What’s Next to Deciding on Health Insurance Plan Type?
Having decided upon the type of health insurance plan that will best suit your needs (an indemnity plan, managed care HMO or hybrid managed care PPO or PPS) the next step in tracking down a good low cost health insurance self pay plan is to ensure that you fully understand just how the cost of a health insurance plan is made up. The majority of people will begin by looking at the monthly premium, but this is just the starting cost and not the final cost of your plan.
Health Insurance Plan Total Cost Breakdown
The total cost for any health insurance plan is made up of several elements and you have to understand just what each element is before you begin looking at low cost health insurance quotes and working out just what you are likely pay in the end.
The Monthly Premium
The first charge is the monthly premium and a common mistake is to be put off if this seems to be very high as this is one element of your plan which can be adjusted as we will see in a minute. One thing you should know though is that some companies will offer a low premium to entice you into buying the plan. This “special offer” will normally only apply to your first year premiums and your premium will then increase markedly for the second and subsequent years.
The second charge is the deductible. This is a fixed sum of money that you will have to pay out of your own pocket every year before your insurance company will meet the cost of any claim. It is particularly important to remember that the deductible is applied to each year of the policy�€™s life and that, having met the deductible this year, you will have to start all over and meet it again next year and in subsequent years.
In the majority of cases insurance companies will offer considerable flexibility in the deductible attached to a policy, with a low deductible resulting in you paying higher monthly premiums and a high deductible producing lower monthly premiums. In general, it is a good idea to set your deductible as high as you can reasonably afford to keep your premiums low but you will have to consider your likely requirement to claim on the policy as there are situations in which setting the deductible as low as possible and paying higher premiums may be to your advantage.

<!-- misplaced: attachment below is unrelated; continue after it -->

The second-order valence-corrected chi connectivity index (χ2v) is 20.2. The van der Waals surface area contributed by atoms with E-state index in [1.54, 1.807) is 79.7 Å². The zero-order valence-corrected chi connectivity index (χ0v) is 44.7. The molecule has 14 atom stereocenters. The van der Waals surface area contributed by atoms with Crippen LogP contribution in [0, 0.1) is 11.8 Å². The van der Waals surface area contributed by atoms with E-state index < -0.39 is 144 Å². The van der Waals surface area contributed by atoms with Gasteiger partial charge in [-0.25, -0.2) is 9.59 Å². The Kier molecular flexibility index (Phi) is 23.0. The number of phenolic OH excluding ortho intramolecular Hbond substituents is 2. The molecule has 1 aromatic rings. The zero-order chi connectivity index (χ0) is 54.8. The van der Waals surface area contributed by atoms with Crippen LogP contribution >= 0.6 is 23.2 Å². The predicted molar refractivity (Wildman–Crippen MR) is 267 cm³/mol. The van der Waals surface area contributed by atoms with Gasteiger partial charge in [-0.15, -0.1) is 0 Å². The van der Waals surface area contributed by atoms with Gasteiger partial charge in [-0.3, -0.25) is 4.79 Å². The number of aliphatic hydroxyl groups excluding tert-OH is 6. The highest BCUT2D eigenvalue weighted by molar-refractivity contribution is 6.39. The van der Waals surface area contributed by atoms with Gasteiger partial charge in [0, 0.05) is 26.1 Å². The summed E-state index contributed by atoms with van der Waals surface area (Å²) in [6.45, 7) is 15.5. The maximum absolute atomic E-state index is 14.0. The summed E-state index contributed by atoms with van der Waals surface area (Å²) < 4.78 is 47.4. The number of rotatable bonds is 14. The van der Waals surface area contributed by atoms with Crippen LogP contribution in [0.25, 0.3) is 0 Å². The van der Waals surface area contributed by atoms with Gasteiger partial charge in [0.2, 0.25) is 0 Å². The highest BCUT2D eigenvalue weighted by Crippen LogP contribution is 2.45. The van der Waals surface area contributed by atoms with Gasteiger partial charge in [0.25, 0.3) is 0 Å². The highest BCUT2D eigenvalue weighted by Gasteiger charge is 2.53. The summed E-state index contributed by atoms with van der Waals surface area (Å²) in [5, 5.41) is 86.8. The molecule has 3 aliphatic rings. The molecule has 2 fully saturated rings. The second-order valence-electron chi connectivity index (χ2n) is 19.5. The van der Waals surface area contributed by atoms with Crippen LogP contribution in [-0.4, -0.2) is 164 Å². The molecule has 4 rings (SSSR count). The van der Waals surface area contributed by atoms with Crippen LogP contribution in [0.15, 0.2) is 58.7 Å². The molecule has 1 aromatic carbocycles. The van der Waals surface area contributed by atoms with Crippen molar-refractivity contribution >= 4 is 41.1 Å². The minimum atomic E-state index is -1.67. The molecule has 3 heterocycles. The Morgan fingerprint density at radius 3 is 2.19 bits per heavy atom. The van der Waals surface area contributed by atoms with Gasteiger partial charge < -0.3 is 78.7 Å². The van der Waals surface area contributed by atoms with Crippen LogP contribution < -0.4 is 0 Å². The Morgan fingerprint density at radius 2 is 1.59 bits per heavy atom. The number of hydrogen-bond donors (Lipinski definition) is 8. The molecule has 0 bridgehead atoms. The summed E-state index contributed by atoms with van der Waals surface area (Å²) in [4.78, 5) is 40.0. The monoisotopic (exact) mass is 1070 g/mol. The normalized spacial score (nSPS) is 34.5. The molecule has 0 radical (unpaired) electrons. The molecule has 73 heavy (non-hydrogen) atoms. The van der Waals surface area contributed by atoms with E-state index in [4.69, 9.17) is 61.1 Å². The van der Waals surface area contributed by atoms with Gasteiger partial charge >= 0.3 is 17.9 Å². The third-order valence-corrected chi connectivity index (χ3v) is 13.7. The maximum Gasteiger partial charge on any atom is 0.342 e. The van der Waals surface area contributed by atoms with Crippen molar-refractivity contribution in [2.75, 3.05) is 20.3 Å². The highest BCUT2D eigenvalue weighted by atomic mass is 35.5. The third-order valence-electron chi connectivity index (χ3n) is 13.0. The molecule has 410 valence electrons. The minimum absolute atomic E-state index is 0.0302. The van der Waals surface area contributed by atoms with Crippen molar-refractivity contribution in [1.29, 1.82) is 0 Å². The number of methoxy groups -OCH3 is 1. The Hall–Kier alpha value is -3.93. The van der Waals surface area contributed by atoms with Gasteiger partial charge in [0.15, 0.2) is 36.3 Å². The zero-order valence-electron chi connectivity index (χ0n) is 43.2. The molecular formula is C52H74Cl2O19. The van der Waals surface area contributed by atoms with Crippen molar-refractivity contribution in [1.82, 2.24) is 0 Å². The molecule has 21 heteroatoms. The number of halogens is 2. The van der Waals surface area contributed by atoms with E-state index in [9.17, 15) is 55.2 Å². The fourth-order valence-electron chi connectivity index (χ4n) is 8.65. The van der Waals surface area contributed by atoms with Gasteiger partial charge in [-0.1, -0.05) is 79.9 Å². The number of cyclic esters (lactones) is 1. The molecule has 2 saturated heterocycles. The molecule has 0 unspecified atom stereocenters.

Co-Payments and Co-Insurance
The next two charges applied to your policy are co-payments and co-insurance. These are basically the same things but each will affect the cost that you end up paying quite differently.
A co-payment is a fixed sum of money that you will be required to pay before the insurance company will meet the cost of each specific bill. You might, for example, be required to pay $8 towards the cost of every visit to your doctor and $5 towards the cost of every prescription issued.
A co-insurance works in the same way except that, instead of paying a fixed amount of money, you pay a percentage of each bill.
Co-payments and co-insurance will vary between plans and may be applied to only certain bills. In some instances the payment required might also be set as low as $0 or 0%. The important thing to look out for here is that co-insurance especially can very quickly build into a large sum of money and you need to consider this carefully when assessing the likely cost of a plan.
Health Insurance Plans Protects Both Plan Holders and Insurance Company
All health insurance policies will provide are designed to provide an overall level of protection for both the insurance company and the policyholder and this is one element which is frequently overlooked.
The insurance company will protect its own interests by placing a ceiling on the amount of money that it will pay out over the life of a policy and this is known as the lifetime payout provision. This is normally stated in terms of millions of dollars and when you are young and healthy it may seem like a fortune. When a catastrophic event occurs or major illness strikes however it can very quickly become a significant issue.
You will have to use your own judgment here but, as a general rule, a policy with a lifetime payout of less than $1,000,000 is probably not worth the paper it is written on. In fact, many people would argue that a figure in the region of $2,000,000 should be your absolute minimum today.
The insurance company will also provide protection to the policyholder by placing a limit on the maximum amount of money that the policyholder will be required to pay in any one year. This is called the out-of-pocket maximum and, once reached, the insurance company will meet the full cost of any further health care bills in the year in question.
This out-of-pocket maximum is particularly important and you should not accept a plan with an out-of-pocket maximum which is greater than you can afford to pay. It is sad but true that far too many people fail to pay enough attention to this and there are more bankruptcies in the United States today caused by problems in meeting medical bills than for any other reason.